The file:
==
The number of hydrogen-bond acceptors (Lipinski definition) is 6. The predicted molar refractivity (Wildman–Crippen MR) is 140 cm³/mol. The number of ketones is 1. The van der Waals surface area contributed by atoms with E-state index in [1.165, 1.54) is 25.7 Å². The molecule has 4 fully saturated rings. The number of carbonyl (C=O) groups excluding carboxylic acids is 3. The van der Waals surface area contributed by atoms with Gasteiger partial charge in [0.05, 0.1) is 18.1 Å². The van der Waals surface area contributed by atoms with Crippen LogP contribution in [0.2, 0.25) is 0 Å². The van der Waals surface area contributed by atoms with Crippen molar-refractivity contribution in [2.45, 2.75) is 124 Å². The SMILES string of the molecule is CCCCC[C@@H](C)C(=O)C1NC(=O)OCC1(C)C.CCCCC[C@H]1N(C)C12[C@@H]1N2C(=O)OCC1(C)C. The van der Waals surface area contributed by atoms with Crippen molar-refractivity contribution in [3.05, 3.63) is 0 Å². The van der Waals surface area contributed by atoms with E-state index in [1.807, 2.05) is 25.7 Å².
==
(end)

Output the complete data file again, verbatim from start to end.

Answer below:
The number of hydrogen-bond acceptors (Lipinski definition) is 6. The predicted molar refractivity (Wildman–Crippen MR) is 140 cm³/mol. The number of ketones is 1. The van der Waals surface area contributed by atoms with E-state index in [1.165, 1.54) is 25.7 Å². The molecule has 4 fully saturated rings. The number of carbonyl (C=O) groups excluding carboxylic acids is 3. The van der Waals surface area contributed by atoms with Gasteiger partial charge in [0.05, 0.1) is 18.1 Å². The van der Waals surface area contributed by atoms with Crippen LogP contribution in [0.2, 0.25) is 0 Å². The van der Waals surface area contributed by atoms with Crippen molar-refractivity contribution in [2.45, 2.75) is 124 Å². The SMILES string of the molecule is CCCCC[C@@H](C)C(=O)C1NC(=O)OCC1(C)C.CCCCC[C@H]1N(C)C12[C@@H]1N2C(=O)OCC1(C)C. The van der Waals surface area contributed by atoms with Crippen molar-refractivity contribution in [3.05, 3.63) is 0 Å². The van der Waals surface area contributed by atoms with E-state index in [1.807, 2.05) is 25.7 Å².